Caffeine is the most commonly used stimulant in the world. It has been used for centuries to help invigorate the senses and energize the body. Many people use coffee, tea, energy drinks or caffeinated soft drinks as a way to boost energy and alertness at the start of a new day. However, few people realize that caffeine can have serious and negative side effects, including depression. Caffeine highs can last for a few hours, but after the initial high, caffeine levels drop dramatically, which can lead to depression and anxiety. If depression has become a problem, consult your doctor as soon as possible.
Biology of Depression
Depression begins at a biological level in a person's brain and is something that cannot be controlled by the individual experiencing it. Neurotransmitters, the chemicals in the brain responsible for sending message within the brain, are altered when a person experiences depression. During depression, the brain has lowered access to important neurotransmitters that regulate mood, appetite, stress and sleep. Many factors can trigger this problem, including genetics, hormones, blood sugar levels and stress.
Symptoms of depression include changes in sleep patterns and appetite; difficulty concentrating; feeling hopeless or helpless; irritability or aggressiveness; constant sadness or anger; an inability to control negative thoughts and emotions, suicidal thoughts or reckless behavior. On average, depressed men tend to feel emotions such as anger rather than sadness. Short-term sadness in response to life's ups and downs is common. Depression is more than just sadness; it is a long-term problem that you should discuss with your doctor.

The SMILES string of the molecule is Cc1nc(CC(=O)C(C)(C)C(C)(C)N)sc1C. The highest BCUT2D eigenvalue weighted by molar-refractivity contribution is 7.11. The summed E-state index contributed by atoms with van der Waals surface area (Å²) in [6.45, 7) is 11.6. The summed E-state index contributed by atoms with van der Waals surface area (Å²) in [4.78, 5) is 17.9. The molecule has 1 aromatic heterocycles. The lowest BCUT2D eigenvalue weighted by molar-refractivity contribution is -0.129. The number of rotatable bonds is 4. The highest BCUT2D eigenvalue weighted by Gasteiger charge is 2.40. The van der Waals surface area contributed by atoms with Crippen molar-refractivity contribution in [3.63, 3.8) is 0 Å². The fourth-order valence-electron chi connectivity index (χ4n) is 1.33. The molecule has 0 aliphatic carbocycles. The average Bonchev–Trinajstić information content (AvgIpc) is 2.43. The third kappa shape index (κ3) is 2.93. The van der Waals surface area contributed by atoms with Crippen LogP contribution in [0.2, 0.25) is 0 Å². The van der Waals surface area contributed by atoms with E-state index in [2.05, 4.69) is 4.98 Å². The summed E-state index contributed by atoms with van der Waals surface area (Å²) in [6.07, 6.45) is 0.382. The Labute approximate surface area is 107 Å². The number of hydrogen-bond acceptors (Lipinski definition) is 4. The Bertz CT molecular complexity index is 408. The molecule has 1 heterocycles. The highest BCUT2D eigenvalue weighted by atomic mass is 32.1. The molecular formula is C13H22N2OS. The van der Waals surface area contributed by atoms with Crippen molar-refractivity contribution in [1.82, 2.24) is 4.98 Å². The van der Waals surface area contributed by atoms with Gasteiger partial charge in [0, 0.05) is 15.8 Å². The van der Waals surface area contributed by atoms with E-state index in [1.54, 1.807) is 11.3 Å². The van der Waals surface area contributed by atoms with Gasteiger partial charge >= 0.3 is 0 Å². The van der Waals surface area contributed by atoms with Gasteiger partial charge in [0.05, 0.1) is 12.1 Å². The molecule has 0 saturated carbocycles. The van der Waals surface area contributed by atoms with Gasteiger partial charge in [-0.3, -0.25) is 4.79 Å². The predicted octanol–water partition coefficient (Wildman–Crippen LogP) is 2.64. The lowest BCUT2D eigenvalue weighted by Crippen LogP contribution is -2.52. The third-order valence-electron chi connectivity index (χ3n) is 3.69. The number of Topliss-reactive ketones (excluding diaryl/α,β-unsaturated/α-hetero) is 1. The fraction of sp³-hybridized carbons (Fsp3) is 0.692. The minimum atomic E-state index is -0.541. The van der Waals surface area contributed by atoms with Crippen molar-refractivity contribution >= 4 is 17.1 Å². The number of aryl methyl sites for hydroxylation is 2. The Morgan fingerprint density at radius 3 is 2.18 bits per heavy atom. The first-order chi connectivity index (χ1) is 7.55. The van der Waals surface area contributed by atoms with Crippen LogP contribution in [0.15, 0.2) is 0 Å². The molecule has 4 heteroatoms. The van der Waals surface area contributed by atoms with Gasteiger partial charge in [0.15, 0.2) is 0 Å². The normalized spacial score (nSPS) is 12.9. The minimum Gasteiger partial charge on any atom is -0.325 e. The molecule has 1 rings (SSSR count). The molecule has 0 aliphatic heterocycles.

Caffeine and Depression
Low blood-sugar levels can cause feelings of depression. Caffeine works for a few hours to increase energy levels, but afterward, people often experience a caffeine crash. When caffeine is consumed, insulin, the hormone responsible for regulating blood sugar, is increased. Insulin lowers blood sugar levels, which can cause depression a few hours after you consume caffeine.
If you think caffeine could be the root of your depression problem, try cutting it out for a week to see if things improve. Eat breakfast every day to balance blood sugar levels in the morning. There are many other ways to treat depression, including exercising, talking to friends, forming support systems and limiting sugar intake. If you are experiencing depression, consult your doctor immediately to discuss coping mechanisms, medications, counseling referrals and support.
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